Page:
Tom, Hannah Macauley-Gierhart

…It’s like a jar cracked open. I pour the perfume over your feet. It runs over my alabaster hands and makes your skin slick with the fragrance of it. This story is a sound. It comes from my lips as I kneel on the hard ground. It is a sob and a groan and a joy, all at once…


This is the beginnings of a memoir about my younger brother, Tom, now 25 years of age, who suffers from autism. In my effort to capture and process the beauty and the pain of his life, this work started pouring out of me. This is my attempt to explore the debilitating disability he suffers from and offer an insight into a world that is so often misunderstood.


Dear Reader,

It’s like a jar cracked open. I pour the perfume over your feet. It runs over my alabaster hands and makes your skin slick with the fragrance of it.
This story is a sound. It comes from my lips as I kneel on the hard ground. It is a sob and a groan and a joy, all at once.

So it’s a story I’ve been wanting to share with you.

I always have plans of how I’m going to say it. I’ve woken up in the night reworking words, writing scrawl in the notepad next to my bed, half asleep and blinded by the dark. It never has that same glow-sound when I read it the next morning. I scribble it out and wait for the next dream.

No matter, it’s time I share it, eloquent or not.

It’s in the evening that I commence this, I’m tired and my brain is heavy from a long day. I’ve thrown off my shoes and taken out the garbage and the windows are open. It’s pretty quiet, but I hear singing in an unknown language from the apartment below me – I think they’re in their garden watering their plants in this pink twilight. I wish I had a garden.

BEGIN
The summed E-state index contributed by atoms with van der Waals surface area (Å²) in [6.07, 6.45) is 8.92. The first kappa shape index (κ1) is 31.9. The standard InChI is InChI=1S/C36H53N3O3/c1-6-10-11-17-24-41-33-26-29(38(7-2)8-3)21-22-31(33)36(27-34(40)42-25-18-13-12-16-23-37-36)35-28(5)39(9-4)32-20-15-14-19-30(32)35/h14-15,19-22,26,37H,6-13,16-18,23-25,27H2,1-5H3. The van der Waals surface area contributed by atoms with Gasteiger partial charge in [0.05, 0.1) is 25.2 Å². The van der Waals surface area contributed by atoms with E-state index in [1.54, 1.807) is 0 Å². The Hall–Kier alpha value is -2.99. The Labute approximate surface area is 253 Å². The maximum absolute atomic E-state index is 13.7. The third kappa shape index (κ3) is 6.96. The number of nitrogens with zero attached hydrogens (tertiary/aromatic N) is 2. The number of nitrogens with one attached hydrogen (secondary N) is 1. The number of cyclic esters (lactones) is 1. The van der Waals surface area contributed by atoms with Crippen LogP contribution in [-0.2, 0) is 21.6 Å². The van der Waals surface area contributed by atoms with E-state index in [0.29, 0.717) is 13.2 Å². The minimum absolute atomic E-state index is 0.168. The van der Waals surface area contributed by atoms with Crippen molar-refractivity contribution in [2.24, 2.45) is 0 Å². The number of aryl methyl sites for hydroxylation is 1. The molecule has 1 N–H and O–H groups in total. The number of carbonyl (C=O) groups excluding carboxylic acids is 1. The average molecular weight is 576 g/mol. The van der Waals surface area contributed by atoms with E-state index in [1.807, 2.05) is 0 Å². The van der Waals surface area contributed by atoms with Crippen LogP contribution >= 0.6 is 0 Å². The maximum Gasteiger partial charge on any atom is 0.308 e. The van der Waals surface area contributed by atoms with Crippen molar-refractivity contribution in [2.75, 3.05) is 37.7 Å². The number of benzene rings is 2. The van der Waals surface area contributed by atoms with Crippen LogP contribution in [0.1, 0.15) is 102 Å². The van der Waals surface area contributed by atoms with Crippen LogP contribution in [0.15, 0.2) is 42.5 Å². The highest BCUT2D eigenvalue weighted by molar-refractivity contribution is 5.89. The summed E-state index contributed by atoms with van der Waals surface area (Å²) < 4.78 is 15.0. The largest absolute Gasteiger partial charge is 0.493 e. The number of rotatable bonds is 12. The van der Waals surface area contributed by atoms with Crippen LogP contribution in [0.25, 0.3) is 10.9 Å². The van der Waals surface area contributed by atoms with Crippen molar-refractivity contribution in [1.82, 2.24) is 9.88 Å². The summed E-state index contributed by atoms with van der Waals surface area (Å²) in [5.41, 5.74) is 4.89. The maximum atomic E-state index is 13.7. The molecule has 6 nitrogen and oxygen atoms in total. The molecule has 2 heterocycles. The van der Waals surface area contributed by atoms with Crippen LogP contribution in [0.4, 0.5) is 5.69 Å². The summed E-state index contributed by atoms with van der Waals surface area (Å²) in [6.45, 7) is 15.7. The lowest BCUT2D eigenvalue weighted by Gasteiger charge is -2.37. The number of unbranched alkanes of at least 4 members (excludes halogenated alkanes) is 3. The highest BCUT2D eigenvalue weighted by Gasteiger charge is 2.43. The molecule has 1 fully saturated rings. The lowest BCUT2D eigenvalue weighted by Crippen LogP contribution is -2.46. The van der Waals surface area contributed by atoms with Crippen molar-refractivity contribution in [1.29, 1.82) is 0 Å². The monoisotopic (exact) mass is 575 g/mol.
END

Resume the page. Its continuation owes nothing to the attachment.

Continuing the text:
I want you to see my apartment. It is all white-walls and cheap paintings. I have that magnetic poetry on my fridge and on eluding-sleep-nights I make new musings with the words. I think they’re pretty funny.

There are about a million teacups in the cupboards of my kitchen. I pick one depending on my mood or the type of tea I’m having. If someone comes over I get out my great-grandmother’s china ones. They are white with sweet blue periwinkles painted on them.

I could procrastinate and read the book that’s sitting on my lounge right now. Perhaps. But I know I can’t do that tonight. I need to start this. I have many books on my shelves. You’d be impressed.

I love the way that this place gets an amber warmth from the lights on these winter nights. I might light a candle that smells like French pear and close all the blinds and pretend like the world stops when I close it out. I do know it doesn’t. It’s right back whirring when I wake for work the next morning. It is a nice thing to dream, though.

I’m sorry for my tangents. I just want you to imagine you’re here too. Smell the candle, feel the slight chill to the night air. Go pick a cup if you want, I’ll brew some tea. And then I reckon I’ll begin.

* * *

Tom was born on a Tuesday. It was full of light. And I remember sitting on the sidewalk outside the hospital with ice-cream slithering down my arms – it was hot for September. My grandmother was sitting with my older brother and I and I remember trying to count the concrete cracks around my feet but I couldn’t count very high. My grandmother was telling me stories as the sun stretched my skin. I laughed at the way she animated her voice to play characters.
And when I saw him for the first time everything around us faded. He lay there, pink and staring at the ceiling, and I was in love. His name rolled around my mouth as I pressed my fingers into his plasticine skin. Beautiful.